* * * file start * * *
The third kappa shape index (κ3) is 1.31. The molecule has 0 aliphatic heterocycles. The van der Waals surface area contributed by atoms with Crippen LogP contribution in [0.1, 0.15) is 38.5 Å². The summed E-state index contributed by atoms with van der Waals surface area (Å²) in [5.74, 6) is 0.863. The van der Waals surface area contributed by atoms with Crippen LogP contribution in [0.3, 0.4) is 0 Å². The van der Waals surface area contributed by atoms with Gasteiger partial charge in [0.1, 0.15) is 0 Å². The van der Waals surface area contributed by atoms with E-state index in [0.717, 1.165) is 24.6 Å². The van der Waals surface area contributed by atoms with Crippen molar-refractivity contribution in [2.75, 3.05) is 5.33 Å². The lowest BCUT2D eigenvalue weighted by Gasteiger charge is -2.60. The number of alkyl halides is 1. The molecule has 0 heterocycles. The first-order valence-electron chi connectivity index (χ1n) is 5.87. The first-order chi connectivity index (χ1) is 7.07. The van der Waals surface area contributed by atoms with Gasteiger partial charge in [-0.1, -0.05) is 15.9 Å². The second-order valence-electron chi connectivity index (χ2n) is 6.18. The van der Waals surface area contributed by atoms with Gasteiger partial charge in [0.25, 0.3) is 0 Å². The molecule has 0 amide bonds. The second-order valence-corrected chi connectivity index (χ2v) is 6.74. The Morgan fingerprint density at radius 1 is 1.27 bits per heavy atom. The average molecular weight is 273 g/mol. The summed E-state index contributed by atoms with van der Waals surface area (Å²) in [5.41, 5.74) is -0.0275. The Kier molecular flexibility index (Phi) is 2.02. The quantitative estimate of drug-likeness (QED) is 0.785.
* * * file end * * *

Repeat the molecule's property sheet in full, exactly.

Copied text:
The third kappa shape index (κ3) is 1.31. The molecule has 0 aliphatic heterocycles. The van der Waals surface area contributed by atoms with Crippen LogP contribution in [0.1, 0.15) is 38.5 Å². The summed E-state index contributed by atoms with van der Waals surface area (Å²) in [5.74, 6) is 0.863. The van der Waals surface area contributed by atoms with Crippen LogP contribution in [0.3, 0.4) is 0 Å². The van der Waals surface area contributed by atoms with Gasteiger partial charge in [0.1, 0.15) is 0 Å². The van der Waals surface area contributed by atoms with E-state index in [0.717, 1.165) is 24.6 Å². The van der Waals surface area contributed by atoms with Crippen molar-refractivity contribution in [2.75, 3.05) is 5.33 Å². The lowest BCUT2D eigenvalue weighted by Gasteiger charge is -2.60. The number of alkyl halides is 1. The molecule has 0 heterocycles. The first-order valence-electron chi connectivity index (χ1n) is 5.87. The first-order chi connectivity index (χ1) is 7.07. The van der Waals surface area contributed by atoms with Gasteiger partial charge in [-0.1, -0.05) is 15.9 Å². The second-order valence-electron chi connectivity index (χ2n) is 6.18. The van der Waals surface area contributed by atoms with Gasteiger partial charge in [0.25, 0.3) is 0 Å². The molecule has 0 amide bonds. The second-order valence-corrected chi connectivity index (χ2v) is 6.74. The Morgan fingerprint density at radius 1 is 1.27 bits per heavy atom. The average molecular weight is 273 g/mol. The summed E-state index contributed by atoms with van der Waals surface area (Å²) in [5.41, 5.74) is -0.0275. The Kier molecular flexibility index (Phi) is 2.02. The quantitative estimate of drug-likeness (QED) is 0.785.